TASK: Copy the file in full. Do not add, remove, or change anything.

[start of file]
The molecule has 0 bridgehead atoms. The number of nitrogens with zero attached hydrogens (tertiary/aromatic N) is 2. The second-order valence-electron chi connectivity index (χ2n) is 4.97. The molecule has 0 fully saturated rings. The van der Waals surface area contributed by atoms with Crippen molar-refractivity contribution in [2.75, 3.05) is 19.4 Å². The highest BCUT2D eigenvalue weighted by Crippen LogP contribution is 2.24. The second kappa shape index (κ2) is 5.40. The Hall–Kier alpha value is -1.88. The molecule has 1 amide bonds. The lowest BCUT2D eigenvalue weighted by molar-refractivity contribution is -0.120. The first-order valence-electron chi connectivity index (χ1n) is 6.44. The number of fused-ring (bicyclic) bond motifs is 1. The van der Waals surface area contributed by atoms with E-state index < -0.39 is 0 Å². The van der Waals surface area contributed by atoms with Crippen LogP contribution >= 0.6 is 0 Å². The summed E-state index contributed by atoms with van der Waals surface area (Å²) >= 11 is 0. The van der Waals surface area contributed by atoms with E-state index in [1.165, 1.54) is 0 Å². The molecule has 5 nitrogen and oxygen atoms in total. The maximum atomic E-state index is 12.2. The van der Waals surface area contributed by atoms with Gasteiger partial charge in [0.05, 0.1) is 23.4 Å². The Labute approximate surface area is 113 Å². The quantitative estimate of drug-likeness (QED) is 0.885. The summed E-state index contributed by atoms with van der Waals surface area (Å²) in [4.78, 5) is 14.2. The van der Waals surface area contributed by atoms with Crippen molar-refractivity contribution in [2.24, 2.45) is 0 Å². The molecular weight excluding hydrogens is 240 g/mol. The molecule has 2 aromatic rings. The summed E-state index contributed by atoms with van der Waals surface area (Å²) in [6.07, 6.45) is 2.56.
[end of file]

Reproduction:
The molecule has 0 bridgehead atoms. The number of nitrogens with zero attached hydrogens (tertiary/aromatic N) is 2. The second-order valence-electron chi connectivity index (χ2n) is 4.97. The molecule has 0 fully saturated rings. The van der Waals surface area contributed by atoms with Crippen molar-refractivity contribution in [2.75, 3.05) is 19.4 Å². The highest BCUT2D eigenvalue weighted by Crippen LogP contribution is 2.24. The second kappa shape index (κ2) is 5.40. The Hall–Kier alpha value is -1.88. The molecule has 1 amide bonds. The lowest BCUT2D eigenvalue weighted by molar-refractivity contribution is -0.120. The first-order valence-electron chi connectivity index (χ1n) is 6.44. The number of fused-ring (bicyclic) bond motifs is 1. The van der Waals surface area contributed by atoms with E-state index < -0.39 is 0 Å². The van der Waals surface area contributed by atoms with Crippen LogP contribution >= 0.6 is 0 Å². The summed E-state index contributed by atoms with van der Waals surface area (Å²) >= 11 is 0. The van der Waals surface area contributed by atoms with E-state index in [1.165, 1.54) is 0 Å². The molecule has 5 nitrogen and oxygen atoms in total. The maximum atomic E-state index is 12.2. The van der Waals surface area contributed by atoms with Gasteiger partial charge in [0.05, 0.1) is 23.4 Å². The Labute approximate surface area is 113 Å². The quantitative estimate of drug-likeness (QED) is 0.885. The summed E-state index contributed by atoms with van der Waals surface area (Å²) in [4.78, 5) is 14.2. The van der Waals surface area contributed by atoms with Crippen molar-refractivity contribution in [2.24, 2.45) is 0 Å². The molecular weight excluding hydrogens is 240 g/mol. The molecule has 2 aromatic rings. The summed E-state index contributed by atoms with van der Waals surface area (Å²) in [6.07, 6.45) is 2.56.